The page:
FRANK WALKER 1895 – 1916
18442 Private F. Walker, 1st Battalion, East Yorkshire Regiment died of wounds 4 June 1916 and is buried at Corbie Communal Cemetery Extension, Somme, France. He was 21 years of age and is commemorated on the Eldon War Memorial and the Eldon Memorial Cottages.
Frank Walker was born January 1895  to Frank and Catherine S. Walker. There were 4 children, all born at Eldon Lane, near Bishop Auckland:
- Joseph William bc.1884
- Tom bc.1888
- Frank born 1895
- Harry bc.1899
In 1901, the family lived at 24 Paddy’s Row, Eldon Lane near Bishop Auckland. 40 year old Frank worked as a plasterer and his 17 year old son Joseph was a plasterer’s apprentice. Catherine Walker died in 1904. In 1907, Frank married Sarah Walton and by 1911 they lived at 14 David Terrace, Coronation, South Church, Bishop Auckland by which time Frank was a bricklayer. Frank’s family 16 year old Frank was a miner and 12 year old Harry was at school. Sarah’s son 24 year old John, his wife, Mary Jane and their daughter 1 year old Annie and her 27 year old son Thomas lived with them.
25 July 1914: Frank married Mary Hunter and she gave birth to a son, Tom 12 August 1914. They lived at Paddy’s Row, Eldon Lane, Bishop Auckland.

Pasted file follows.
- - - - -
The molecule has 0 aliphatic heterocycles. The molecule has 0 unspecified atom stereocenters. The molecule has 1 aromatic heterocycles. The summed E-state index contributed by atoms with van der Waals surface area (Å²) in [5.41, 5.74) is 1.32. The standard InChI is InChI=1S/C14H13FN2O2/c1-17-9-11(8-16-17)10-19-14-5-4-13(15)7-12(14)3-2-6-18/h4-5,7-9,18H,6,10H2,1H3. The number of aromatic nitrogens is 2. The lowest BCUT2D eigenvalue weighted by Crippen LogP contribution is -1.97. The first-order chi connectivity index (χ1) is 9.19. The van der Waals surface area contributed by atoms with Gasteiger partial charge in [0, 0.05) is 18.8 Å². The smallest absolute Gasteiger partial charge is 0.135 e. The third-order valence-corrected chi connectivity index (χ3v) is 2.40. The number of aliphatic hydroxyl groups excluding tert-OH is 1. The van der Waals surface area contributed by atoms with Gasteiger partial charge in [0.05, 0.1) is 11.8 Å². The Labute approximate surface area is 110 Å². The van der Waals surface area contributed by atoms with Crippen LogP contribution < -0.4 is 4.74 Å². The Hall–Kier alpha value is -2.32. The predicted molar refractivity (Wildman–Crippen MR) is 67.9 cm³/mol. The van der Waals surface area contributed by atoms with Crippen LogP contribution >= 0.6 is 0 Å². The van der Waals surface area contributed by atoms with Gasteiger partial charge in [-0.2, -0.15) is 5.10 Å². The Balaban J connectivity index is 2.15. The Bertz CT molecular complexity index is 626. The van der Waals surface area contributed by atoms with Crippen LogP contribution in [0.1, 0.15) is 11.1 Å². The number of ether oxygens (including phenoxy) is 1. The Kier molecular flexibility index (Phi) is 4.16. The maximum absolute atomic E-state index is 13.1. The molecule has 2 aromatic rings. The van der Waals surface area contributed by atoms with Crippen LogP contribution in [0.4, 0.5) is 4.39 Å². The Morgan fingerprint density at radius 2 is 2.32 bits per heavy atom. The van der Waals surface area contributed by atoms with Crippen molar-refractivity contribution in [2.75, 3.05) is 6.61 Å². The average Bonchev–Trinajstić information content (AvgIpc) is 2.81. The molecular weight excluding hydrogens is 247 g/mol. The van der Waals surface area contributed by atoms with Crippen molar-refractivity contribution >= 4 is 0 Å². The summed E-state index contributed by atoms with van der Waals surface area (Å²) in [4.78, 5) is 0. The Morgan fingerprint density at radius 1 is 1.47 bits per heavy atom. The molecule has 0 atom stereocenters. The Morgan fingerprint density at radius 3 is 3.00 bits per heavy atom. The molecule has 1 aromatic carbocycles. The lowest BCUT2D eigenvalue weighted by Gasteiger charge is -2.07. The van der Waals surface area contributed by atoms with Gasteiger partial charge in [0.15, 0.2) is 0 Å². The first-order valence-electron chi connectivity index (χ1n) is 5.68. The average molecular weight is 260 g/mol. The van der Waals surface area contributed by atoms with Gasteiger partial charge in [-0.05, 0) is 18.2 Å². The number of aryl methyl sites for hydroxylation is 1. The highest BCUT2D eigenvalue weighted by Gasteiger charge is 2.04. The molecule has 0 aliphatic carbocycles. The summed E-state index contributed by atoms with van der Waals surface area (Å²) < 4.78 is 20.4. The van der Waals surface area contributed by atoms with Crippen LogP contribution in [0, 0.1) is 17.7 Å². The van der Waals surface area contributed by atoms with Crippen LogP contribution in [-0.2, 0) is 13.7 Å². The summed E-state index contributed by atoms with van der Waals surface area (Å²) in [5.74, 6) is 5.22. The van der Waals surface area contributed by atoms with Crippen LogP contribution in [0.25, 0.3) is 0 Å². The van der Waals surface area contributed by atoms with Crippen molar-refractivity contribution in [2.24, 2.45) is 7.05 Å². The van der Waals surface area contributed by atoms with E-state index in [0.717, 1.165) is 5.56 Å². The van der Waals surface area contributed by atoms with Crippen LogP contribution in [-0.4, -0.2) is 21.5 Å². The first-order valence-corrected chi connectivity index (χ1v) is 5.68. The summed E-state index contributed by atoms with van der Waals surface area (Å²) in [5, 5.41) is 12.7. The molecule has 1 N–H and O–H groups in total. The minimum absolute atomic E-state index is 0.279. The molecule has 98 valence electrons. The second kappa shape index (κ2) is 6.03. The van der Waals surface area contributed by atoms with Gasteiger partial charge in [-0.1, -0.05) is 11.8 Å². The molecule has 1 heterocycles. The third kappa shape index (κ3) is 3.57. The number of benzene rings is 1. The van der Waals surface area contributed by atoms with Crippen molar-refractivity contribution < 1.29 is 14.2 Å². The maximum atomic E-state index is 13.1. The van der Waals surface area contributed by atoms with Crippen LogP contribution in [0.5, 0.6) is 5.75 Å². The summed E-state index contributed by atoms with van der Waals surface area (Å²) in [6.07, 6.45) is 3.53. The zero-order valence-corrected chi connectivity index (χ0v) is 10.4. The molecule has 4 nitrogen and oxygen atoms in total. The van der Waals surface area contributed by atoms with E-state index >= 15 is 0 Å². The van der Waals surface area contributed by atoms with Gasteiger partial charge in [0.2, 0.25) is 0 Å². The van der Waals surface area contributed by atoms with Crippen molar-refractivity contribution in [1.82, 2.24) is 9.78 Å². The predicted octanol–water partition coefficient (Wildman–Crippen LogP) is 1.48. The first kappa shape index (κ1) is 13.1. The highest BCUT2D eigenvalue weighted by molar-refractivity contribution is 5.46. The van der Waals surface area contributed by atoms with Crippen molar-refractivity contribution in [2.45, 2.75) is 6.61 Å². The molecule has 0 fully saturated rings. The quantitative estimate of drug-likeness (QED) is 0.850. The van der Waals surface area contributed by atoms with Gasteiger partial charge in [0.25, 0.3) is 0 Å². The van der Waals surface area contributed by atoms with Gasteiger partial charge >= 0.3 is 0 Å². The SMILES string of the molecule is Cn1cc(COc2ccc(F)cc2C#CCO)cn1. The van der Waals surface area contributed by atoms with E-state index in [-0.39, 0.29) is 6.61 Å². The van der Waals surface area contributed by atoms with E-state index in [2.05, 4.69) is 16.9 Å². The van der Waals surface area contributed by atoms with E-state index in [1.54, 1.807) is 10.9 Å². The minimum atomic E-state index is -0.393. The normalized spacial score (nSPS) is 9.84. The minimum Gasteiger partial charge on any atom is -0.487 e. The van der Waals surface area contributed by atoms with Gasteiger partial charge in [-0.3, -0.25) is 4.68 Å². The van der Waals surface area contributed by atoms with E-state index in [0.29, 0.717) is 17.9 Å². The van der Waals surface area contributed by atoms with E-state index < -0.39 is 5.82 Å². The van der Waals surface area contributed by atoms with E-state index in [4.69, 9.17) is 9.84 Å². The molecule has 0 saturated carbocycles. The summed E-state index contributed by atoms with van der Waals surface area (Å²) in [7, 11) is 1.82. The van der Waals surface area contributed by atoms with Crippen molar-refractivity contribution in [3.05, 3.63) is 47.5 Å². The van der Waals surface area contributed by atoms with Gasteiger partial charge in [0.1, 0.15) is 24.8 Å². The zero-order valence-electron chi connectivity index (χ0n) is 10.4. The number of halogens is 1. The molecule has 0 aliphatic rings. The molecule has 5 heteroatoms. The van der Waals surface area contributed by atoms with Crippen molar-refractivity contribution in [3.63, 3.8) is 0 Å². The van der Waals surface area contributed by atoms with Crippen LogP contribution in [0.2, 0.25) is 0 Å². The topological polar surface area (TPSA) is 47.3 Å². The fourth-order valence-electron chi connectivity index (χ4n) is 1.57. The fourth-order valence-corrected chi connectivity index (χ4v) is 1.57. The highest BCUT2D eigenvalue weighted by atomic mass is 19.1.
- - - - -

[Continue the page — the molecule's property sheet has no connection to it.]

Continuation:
5 January 1915: Enlisted into the Yorkshire Regiment and given the service number 3/19467. Details confirm that Frank was 20 years old and was slightly built at 5’7” high, weighing 120lbs. He was married to Mary (nee Hunter) and they had a son, Tom. The family lived at 9 Paddy’s Row. He worked as a coal miner. He joined at Richmond, Yorkshire and signed up for the duration of the war.
4 May 1915: Transferred to the East Yorkshire Regiment and given service number 3/18442.
14 July 1915: Entered France joining the 1/East Yorks.
4 June 1916: Died of wounds at the 5th Casualty Clearing Station having sustained a gunshot wound to the head.
1/East Yorkshire: 6th Division 18th Brigade.
The Ypres Salient
The 1st Battalion, The East Yorkshire Regiment (The Duke of York’s Own) went to France with 18th Brigade, 6th Division, joining the BEF at the Battle of the Aisne. In November 1915 it was transferred to 64th Brigade, 21st Division with which it remained for the rest of the war on the Western Front.